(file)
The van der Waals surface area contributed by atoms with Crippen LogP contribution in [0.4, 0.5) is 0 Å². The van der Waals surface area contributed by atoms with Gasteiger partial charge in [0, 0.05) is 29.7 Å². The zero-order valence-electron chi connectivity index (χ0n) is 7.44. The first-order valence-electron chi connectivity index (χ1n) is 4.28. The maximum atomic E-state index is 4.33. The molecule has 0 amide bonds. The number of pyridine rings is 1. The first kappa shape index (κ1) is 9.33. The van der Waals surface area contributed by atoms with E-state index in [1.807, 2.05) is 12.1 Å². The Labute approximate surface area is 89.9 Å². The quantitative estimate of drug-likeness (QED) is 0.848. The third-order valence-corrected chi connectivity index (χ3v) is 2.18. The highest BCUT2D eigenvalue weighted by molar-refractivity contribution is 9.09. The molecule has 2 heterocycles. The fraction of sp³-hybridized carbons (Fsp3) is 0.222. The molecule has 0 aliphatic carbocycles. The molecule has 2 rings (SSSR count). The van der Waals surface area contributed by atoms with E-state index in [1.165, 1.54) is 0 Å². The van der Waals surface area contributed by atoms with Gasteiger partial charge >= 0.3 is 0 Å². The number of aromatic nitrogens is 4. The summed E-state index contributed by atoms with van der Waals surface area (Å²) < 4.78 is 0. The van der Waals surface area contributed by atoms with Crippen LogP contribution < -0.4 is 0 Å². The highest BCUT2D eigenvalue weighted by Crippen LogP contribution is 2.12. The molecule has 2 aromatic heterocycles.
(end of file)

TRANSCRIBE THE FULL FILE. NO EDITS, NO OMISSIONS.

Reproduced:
The van der Waals surface area contributed by atoms with Crippen LogP contribution in [0.4, 0.5) is 0 Å². The van der Waals surface area contributed by atoms with Gasteiger partial charge in [0, 0.05) is 29.7 Å². The zero-order valence-electron chi connectivity index (χ0n) is 7.44. The first-order valence-electron chi connectivity index (χ1n) is 4.28. The maximum atomic E-state index is 4.33. The molecule has 0 amide bonds. The number of pyridine rings is 1. The first kappa shape index (κ1) is 9.33. The van der Waals surface area contributed by atoms with E-state index in [1.807, 2.05) is 12.1 Å². The Labute approximate surface area is 89.9 Å². The quantitative estimate of drug-likeness (QED) is 0.848. The third-order valence-corrected chi connectivity index (χ3v) is 2.18. The highest BCUT2D eigenvalue weighted by molar-refractivity contribution is 9.09. The molecule has 2 heterocycles. The fraction of sp³-hybridized carbons (Fsp3) is 0.222. The molecule has 0 aliphatic carbocycles. The molecule has 2 rings (SSSR count). The van der Waals surface area contributed by atoms with E-state index in [1.165, 1.54) is 0 Å². The van der Waals surface area contributed by atoms with Gasteiger partial charge >= 0.3 is 0 Å². The number of aromatic nitrogens is 4. The summed E-state index contributed by atoms with van der Waals surface area (Å²) < 4.78 is 0. The van der Waals surface area contributed by atoms with Crippen LogP contribution < -0.4 is 0 Å². The highest BCUT2D eigenvalue weighted by Crippen LogP contribution is 2.12. The molecule has 2 aromatic heterocycles.